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Friday, 7 March 2014

Opera North Bring Verdi's Macbeth to Manchester's Lowry

Now, I like lying on the sofa in my pyjamas eating fish finger butties (extra ketchup please) as much as the next person. And often, after a day at work pontificating in pretentious fashion about literature, this is all I want to do, perhaps with a few crisps thrown in for good measure - it takes quite a lot to get me out the house and into Manchester on a week night. Fortunately, one of those things is Opera North, that estimable company based just across the Pennines in Leeds, and who have yet to put on a duff performance (if you hang around, I can probably work that up into a really great "MacDUFF" joke). Last night they brought Verdi's Macbeth to The Lowry, and it was probably my favourite Opera North performance yet - even perhaps eclipsing my own impassioned delivery of Shakespeare's version to somewhat less-impassioned GCSE students.

This was a fairly traditional staging by Opera North's standards - they are consistently sexy and innovative in their performances, but this time the astonishing quality of the soloists and the sheer power and beauty of Verdi's compositions were allowed to shine through unencumbered by frippery. The cast was uniformly excellent, with Bela Perencz convincing in the lead role - note perfect right to the end and veering between guilt-stricken and power-crazed - and Kelly Cae Hogan a pleasing combination of ambition and blouse-ripping hotness. Indeed, the sexual nature of their partnership is emphasised as they celebrate their murderous deeds in the marital bed that had earlier served as the site of King Duncan's slaughter, before being pushed off-stage by the ever-present witches.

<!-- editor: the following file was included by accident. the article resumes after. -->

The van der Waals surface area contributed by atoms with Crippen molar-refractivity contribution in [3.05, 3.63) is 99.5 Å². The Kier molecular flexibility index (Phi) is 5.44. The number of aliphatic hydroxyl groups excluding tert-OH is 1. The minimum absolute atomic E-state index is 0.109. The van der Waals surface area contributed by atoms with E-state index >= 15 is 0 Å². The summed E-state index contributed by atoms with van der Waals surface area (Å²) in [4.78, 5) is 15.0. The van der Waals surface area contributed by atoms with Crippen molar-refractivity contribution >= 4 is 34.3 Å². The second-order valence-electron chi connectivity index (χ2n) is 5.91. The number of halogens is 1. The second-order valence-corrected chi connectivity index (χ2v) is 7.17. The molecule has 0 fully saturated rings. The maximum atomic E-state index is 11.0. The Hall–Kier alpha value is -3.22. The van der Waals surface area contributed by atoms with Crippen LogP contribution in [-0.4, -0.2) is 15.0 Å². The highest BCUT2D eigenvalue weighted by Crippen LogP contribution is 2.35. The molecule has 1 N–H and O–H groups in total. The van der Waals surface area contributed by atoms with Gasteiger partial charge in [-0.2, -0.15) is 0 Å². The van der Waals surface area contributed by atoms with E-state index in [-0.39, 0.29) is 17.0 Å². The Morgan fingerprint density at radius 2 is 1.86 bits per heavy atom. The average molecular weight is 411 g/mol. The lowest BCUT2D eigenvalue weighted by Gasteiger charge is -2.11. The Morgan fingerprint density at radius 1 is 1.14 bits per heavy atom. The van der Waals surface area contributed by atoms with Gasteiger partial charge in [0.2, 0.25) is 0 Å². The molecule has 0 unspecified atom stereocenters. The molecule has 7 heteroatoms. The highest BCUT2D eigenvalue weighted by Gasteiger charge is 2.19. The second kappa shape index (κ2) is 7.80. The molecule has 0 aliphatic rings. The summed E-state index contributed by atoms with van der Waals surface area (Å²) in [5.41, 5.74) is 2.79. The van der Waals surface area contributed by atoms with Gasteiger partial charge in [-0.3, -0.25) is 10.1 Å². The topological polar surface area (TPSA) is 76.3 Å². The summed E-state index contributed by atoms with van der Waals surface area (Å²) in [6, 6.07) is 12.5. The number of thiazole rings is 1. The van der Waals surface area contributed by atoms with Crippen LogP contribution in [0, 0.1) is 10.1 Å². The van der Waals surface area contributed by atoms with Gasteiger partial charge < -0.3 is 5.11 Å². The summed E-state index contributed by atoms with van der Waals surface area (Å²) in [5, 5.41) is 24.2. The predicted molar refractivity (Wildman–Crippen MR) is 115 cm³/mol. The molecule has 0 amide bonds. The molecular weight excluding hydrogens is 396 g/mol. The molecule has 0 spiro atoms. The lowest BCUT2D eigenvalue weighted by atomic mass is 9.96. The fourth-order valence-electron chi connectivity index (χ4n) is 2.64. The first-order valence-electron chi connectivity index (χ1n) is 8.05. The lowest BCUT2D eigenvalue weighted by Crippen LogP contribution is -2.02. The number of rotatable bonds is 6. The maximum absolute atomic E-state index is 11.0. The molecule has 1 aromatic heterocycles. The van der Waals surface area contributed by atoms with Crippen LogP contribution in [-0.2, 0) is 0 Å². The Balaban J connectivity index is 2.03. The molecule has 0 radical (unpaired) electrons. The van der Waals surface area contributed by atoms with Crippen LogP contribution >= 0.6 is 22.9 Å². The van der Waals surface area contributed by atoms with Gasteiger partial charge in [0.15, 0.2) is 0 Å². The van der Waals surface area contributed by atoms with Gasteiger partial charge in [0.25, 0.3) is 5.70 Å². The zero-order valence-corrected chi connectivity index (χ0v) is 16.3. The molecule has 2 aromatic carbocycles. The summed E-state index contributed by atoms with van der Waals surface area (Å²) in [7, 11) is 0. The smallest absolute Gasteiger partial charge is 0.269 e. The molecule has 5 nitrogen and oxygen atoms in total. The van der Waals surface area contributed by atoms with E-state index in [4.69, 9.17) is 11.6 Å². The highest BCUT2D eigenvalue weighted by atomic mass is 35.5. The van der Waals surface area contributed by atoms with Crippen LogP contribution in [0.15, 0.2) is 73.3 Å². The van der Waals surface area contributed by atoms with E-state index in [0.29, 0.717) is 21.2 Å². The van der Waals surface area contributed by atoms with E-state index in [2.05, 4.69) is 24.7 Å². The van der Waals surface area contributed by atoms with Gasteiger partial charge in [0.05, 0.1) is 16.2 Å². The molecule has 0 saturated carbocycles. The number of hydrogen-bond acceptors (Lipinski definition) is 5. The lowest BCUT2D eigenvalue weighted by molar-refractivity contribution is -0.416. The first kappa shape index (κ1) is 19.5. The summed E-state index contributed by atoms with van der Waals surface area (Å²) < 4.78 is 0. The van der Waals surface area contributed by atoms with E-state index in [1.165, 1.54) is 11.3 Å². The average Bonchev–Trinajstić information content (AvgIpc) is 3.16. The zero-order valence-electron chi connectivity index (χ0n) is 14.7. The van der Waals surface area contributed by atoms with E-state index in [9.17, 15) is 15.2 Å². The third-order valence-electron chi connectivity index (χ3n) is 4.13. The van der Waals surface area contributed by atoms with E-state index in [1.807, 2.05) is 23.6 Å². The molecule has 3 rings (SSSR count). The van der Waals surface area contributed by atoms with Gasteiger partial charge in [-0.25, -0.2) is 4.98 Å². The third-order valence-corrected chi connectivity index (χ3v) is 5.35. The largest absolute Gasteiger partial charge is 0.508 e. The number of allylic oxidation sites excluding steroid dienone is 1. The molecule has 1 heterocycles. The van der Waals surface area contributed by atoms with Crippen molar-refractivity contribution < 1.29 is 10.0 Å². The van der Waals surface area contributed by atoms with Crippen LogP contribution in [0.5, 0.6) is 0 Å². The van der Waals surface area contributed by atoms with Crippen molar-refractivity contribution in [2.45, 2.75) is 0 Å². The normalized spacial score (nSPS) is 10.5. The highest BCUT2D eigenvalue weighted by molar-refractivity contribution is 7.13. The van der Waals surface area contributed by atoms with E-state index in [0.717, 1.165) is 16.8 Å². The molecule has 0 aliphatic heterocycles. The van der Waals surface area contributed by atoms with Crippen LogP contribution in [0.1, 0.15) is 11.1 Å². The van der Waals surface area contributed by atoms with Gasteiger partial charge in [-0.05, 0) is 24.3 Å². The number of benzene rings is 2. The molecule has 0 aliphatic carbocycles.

The re-imagining of the witches as three household servants is inspired; at first, floor-scrubbing skivvies doesn't seem a frightening enough guise for these malevolent souls (no green faces; no warty noses), but it actually means they are always there, lurking within the castle walls, keeping an eye on procedings as the Macbeths career helplessly down the path they have predicted, casting their shadows literally and metaphorically over the stage at almost all times. Lighting is well-used throughout - the trees that later form the boughs of Birnham Wood marching on the castle cast their broomstick-like shadows and create a particularly menacing atmosphere when Banquo and his young son are attacked in a scene that genuinely had me reaching for my fair companion's hand. And we BOTH wiped away a surreptitious tear when Macduff, played by a marvellous Jung Soo Tun, tunefully swore vengeance on his dead children in a powerful solo.

Opera North are ALWAYS good. But this is the first time I've ever been to the theatre after work and not once looked at my watch - we were both utterly captivated from start to finish, and left feeling genuinely emotionally affected. It's on again tomorrow (Saturday 8th March) and if you can get a ticket then GO - otherwise, Opera North will be back in Manchester in May with La Boheme, and I for one can't wait.

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